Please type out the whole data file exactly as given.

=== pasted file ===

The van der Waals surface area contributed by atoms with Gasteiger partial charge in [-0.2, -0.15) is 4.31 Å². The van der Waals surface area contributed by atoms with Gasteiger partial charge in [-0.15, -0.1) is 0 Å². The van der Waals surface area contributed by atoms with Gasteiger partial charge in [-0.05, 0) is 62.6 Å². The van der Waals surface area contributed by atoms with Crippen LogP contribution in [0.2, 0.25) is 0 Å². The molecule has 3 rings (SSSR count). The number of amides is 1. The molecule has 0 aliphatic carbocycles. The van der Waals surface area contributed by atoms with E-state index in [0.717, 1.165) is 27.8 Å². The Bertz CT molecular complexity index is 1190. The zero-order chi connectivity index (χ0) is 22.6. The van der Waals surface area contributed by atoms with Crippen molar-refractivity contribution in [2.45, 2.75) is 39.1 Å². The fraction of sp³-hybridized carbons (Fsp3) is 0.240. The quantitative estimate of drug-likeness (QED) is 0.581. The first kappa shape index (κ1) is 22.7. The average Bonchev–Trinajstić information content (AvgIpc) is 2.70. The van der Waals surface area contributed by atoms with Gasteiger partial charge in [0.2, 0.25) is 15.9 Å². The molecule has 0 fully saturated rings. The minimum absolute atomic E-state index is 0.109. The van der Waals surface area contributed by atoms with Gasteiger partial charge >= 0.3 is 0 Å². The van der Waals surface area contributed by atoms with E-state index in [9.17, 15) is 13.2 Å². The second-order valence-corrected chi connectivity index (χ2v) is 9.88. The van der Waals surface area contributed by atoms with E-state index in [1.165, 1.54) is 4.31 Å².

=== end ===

The van der Waals surface area contributed by atoms with Gasteiger partial charge in [-0.2, -0.15) is 4.31 Å². The van der Waals surface area contributed by atoms with Gasteiger partial charge in [-0.15, -0.1) is 0 Å². The van der Waals surface area contributed by atoms with Gasteiger partial charge in [-0.05, 0) is 62.6 Å². The van der Waals surface area contributed by atoms with Crippen LogP contribution in [0.2, 0.25) is 0 Å². The molecule has 3 rings (SSSR count). The number of amides is 1. The molecule has 0 aliphatic carbocycles. The van der Waals surface area contributed by atoms with E-state index in [0.717, 1.165) is 27.8 Å². The Bertz CT molecular complexity index is 1190. The zero-order chi connectivity index (χ0) is 22.6. The van der Waals surface area contributed by atoms with Crippen molar-refractivity contribution in [2.45, 2.75) is 39.1 Å². The fraction of sp³-hybridized carbons (Fsp3) is 0.240. The quantitative estimate of drug-likeness (QED) is 0.581. The first kappa shape index (κ1) is 22.7. The average Bonchev–Trinajstić information content (AvgIpc) is 2.70. The van der Waals surface area contributed by atoms with Gasteiger partial charge in [0.2, 0.25) is 15.9 Å². The molecule has 0 fully saturated rings. The minimum absolute atomic E-state index is 0.109. The van der Waals surface area contributed by atoms with Gasteiger partial charge >= 0.3 is 0 Å². The van der Waals surface area contributed by atoms with E-state index in [9.17, 15) is 13.2 Å². The second-order valence-corrected chi connectivity index (χ2v) is 9.88. The van der Waals surface area contributed by atoms with E-state index in [1.165, 1.54) is 4.31 Å².